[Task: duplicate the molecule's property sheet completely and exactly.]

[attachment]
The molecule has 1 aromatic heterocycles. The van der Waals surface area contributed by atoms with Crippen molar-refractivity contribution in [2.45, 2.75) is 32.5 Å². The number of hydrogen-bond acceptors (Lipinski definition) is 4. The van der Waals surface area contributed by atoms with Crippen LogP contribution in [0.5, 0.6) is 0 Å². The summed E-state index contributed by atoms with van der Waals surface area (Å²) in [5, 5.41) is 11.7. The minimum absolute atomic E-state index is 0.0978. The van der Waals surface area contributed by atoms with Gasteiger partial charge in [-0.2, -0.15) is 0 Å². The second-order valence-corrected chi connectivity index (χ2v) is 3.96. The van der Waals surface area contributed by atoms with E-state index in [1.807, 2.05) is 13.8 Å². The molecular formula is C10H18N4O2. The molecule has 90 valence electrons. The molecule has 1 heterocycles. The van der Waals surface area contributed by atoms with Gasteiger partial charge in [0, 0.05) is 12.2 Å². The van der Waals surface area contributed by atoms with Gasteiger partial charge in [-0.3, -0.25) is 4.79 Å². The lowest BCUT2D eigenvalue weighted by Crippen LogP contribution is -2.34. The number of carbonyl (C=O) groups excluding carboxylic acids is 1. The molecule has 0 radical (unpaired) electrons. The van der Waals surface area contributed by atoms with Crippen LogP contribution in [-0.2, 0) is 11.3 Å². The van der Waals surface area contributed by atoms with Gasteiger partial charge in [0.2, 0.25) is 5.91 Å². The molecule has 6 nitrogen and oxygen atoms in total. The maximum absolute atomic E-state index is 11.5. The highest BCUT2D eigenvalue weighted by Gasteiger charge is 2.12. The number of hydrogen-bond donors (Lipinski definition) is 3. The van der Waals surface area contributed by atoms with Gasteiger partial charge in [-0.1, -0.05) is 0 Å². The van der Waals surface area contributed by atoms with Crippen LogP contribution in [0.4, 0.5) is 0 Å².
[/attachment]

The molecule has 1 aromatic heterocycles. The van der Waals surface area contributed by atoms with Crippen molar-refractivity contribution in [2.45, 2.75) is 32.5 Å². The number of hydrogen-bond acceptors (Lipinski definition) is 4. The van der Waals surface area contributed by atoms with Crippen LogP contribution in [0.5, 0.6) is 0 Å². The summed E-state index contributed by atoms with van der Waals surface area (Å²) in [5, 5.41) is 11.7. The minimum absolute atomic E-state index is 0.0978. The van der Waals surface area contributed by atoms with Gasteiger partial charge in [-0.2, -0.15) is 0 Å². The second-order valence-corrected chi connectivity index (χ2v) is 3.96. The van der Waals surface area contributed by atoms with E-state index in [1.807, 2.05) is 13.8 Å². The molecular formula is C10H18N4O2. The molecule has 90 valence electrons. The molecule has 1 heterocycles. The van der Waals surface area contributed by atoms with Gasteiger partial charge in [0, 0.05) is 12.2 Å². The van der Waals surface area contributed by atoms with Gasteiger partial charge in [-0.3, -0.25) is 4.79 Å². The lowest BCUT2D eigenvalue weighted by Crippen LogP contribution is -2.34. The number of carbonyl (C=O) groups excluding carboxylic acids is 1. The molecule has 0 radical (unpaired) electrons. The van der Waals surface area contributed by atoms with Crippen LogP contribution in [-0.2, 0) is 11.3 Å². The van der Waals surface area contributed by atoms with Gasteiger partial charge in [0.2, 0.25) is 5.91 Å². The molecule has 6 nitrogen and oxygen atoms in total. The maximum absolute atomic E-state index is 11.5. The highest BCUT2D eigenvalue weighted by Gasteiger charge is 2.12. The number of hydrogen-bond donors (Lipinski definition) is 3. The van der Waals surface area contributed by atoms with Gasteiger partial charge in [-0.1, -0.05) is 0 Å². The van der Waals surface area contributed by atoms with Crippen LogP contribution in [0.4, 0.5) is 0 Å².